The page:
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The good, bad and ugly of managing criticism online

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Tips for managing criticism online

Tips for managing criticism online

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  • Step 1: MonitorTwo goals: Risk management, Research / Preparation for social media campaignBe aware – What if someone was saying something bad about you or your team and you just didn’t know it?Monitoring is also a critical step to preparing for effective engagementYou wouldn’t just walk into a cocktail party full of people you didn’t know and start talking to thin air while plugging your ears. That’s the equivalent of opening a social media account and filling it with messages without reading or responding to the messages of others first.
  • I could spend all our time together giving advice on how to engage in social networks and online communities, but that’s not what this presentation is about. So, I’ll give you a few quick tips…Outline your goals for engagement (name recognition, expert positioning, relationships cultivation, referrals, clients, development)Take it one network / community at a timeTake advantage of the tools available online to helpBe patient and expect some frustration at the beginningListen first, engage secondBe yourself, mixing personal and professional as comfortable and appropriate
  • Before we start, a little advice:It’s not as bad as it feels, I promise.As in “real life” negative comments online often say more about the commentor than the commented
  • Review categoriesConducting this evaluation yourself can be difficult. I recommend getting someone else involved to ensure you’re not be overly sensitive nor looking through rose-colored glasses.
  • My general recommendations, with respect to each category, include:Straight problems: Acknowledge them and explain what’s being done to address them or add context for the reader (i.e., I know it seems odd that we do that, here’s why…); Where you uncover and solve an issue raised online, shout that from the rooftopsConstructive criticism: Thank the commenter and let them know you’ll consider their suggestion; Be wary of engaging in online debates related to suggestions (it’s difficult not to come off as looking defensive), but consider offering one-on-one interactions where merited by the situation (i.e., direct messages, or heck, even pick up a phone); if a new process is adopted as a result, consider promoting that online as wellMerited Attack: Acknowledge, empathize and inform about what you’re doing to address the issueIn responding:Always stay positive – Even (in fact, especially) when responding to negative criticism. It’s crucial to remain positive and professional to protect your reputation. If you allow yourself to be drawn into the negativity, you will lose the fight not only with the negative commenter, but more importantly, with everyone else listening to the conversation. That includes attempts at humor, irony or sarcasm, which will only incite further negativity and rarely come across as intended online.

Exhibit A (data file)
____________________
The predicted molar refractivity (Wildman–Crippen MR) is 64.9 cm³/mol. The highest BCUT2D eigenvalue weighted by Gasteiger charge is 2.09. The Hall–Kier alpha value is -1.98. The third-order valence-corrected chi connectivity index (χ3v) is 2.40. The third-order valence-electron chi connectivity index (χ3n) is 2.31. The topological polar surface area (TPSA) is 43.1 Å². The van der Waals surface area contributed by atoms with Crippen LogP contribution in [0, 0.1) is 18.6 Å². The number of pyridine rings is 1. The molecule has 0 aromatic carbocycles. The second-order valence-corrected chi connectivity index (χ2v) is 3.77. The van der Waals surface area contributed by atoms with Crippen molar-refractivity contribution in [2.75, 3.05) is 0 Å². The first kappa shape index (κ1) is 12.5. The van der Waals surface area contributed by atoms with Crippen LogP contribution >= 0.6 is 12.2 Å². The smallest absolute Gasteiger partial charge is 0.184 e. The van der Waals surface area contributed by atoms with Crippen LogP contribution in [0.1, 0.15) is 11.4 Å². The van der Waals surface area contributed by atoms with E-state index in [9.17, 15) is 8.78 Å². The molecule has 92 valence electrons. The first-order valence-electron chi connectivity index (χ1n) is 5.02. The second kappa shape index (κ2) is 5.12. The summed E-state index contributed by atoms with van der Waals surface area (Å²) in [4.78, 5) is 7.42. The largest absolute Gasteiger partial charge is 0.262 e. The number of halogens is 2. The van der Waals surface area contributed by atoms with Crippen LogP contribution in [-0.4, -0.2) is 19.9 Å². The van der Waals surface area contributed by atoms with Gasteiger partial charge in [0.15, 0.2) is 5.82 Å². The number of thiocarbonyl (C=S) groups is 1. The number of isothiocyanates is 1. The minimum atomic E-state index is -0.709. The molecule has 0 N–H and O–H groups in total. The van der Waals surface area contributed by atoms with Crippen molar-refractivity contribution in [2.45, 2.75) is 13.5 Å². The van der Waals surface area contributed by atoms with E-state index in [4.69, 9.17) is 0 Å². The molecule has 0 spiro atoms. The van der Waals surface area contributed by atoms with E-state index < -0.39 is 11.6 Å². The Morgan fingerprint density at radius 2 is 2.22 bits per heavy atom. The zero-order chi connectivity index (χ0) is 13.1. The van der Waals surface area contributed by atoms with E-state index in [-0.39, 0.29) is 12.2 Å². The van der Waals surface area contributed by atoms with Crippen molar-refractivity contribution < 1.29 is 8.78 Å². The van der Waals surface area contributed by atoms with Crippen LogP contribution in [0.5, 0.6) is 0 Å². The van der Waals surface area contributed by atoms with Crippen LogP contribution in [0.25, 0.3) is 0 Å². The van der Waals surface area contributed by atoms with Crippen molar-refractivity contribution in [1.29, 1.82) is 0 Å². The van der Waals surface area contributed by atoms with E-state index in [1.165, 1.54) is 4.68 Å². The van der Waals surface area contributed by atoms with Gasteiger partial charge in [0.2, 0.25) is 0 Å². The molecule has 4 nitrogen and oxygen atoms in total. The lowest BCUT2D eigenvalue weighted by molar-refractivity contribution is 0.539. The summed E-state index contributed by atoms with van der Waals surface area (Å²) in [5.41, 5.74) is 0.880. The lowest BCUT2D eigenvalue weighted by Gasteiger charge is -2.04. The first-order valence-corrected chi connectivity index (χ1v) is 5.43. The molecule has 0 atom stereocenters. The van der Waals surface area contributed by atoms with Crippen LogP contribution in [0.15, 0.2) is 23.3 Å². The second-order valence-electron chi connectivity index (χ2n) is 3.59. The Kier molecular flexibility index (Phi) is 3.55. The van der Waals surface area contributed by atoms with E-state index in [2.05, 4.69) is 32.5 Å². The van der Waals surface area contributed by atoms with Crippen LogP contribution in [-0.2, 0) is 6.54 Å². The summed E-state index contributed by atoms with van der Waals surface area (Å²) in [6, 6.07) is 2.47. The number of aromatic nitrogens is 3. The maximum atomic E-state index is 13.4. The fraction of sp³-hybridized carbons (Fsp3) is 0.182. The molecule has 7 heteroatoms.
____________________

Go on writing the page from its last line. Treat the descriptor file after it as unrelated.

• Fortrollers/ Spammers / Just plain bitter…Ignore – Though it can be hard to swallow, it’s almost always the best strategy. Comments in this category often say more about the commentor than you.Also, in some cases, the community will come to your defense and it’s unnecessary for you to descend into the fray.If necessary, you can consider an indirect response. For example, when someone is repeatedly posting inaccurate information, you could re-post the accurate information to the network, but not in the string with the commenter and without referring to them at all. This avoids acknowledging the irrational comments directly, but does provide accurate information for those who may need it.In the most severe cases, you should consider requesting the removal of comments. Many social networks have policies against allowing abusive exchanges on their networks or information that could be perceived as defamatory or libel. If you feel comments are veering into this category, consider contacting administrators to have it removed.